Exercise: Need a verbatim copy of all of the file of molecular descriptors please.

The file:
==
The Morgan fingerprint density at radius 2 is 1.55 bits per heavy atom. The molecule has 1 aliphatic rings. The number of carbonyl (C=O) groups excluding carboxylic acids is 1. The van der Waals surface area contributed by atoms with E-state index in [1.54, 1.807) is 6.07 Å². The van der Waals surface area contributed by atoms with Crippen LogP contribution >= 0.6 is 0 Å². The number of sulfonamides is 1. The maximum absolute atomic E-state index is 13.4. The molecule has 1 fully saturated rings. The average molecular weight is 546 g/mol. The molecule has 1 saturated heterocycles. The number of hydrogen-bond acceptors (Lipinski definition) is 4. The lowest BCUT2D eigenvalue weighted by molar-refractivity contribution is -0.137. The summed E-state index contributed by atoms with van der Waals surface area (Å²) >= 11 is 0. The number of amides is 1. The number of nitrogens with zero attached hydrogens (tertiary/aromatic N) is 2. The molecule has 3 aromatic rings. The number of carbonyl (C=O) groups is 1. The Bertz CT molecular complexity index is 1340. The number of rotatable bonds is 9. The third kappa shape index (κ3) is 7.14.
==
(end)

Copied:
The Morgan fingerprint density at radius 2 is 1.55 bits per heavy atom. The molecule has 1 aliphatic rings. The number of carbonyl (C=O) groups excluding carboxylic acids is 1. The van der Waals surface area contributed by atoms with E-state index in [1.54, 1.807) is 6.07 Å². The van der Waals surface area contributed by atoms with Crippen LogP contribution >= 0.6 is 0 Å². The number of sulfonamides is 1. The maximum absolute atomic E-state index is 13.4. The molecule has 1 fully saturated rings. The average molecular weight is 546 g/mol. The molecule has 1 saturated heterocycles. The number of hydrogen-bond acceptors (Lipinski definition) is 4. The lowest BCUT2D eigenvalue weighted by molar-refractivity contribution is -0.137. The summed E-state index contributed by atoms with van der Waals surface area (Å²) >= 11 is 0. The number of amides is 1. The number of nitrogens with zero attached hydrogens (tertiary/aromatic N) is 2. The molecule has 3 aromatic rings. The number of carbonyl (C=O) groups is 1. The Bertz CT molecular complexity index is 1340. The number of rotatable bonds is 9. The third kappa shape index (κ3) is 7.14.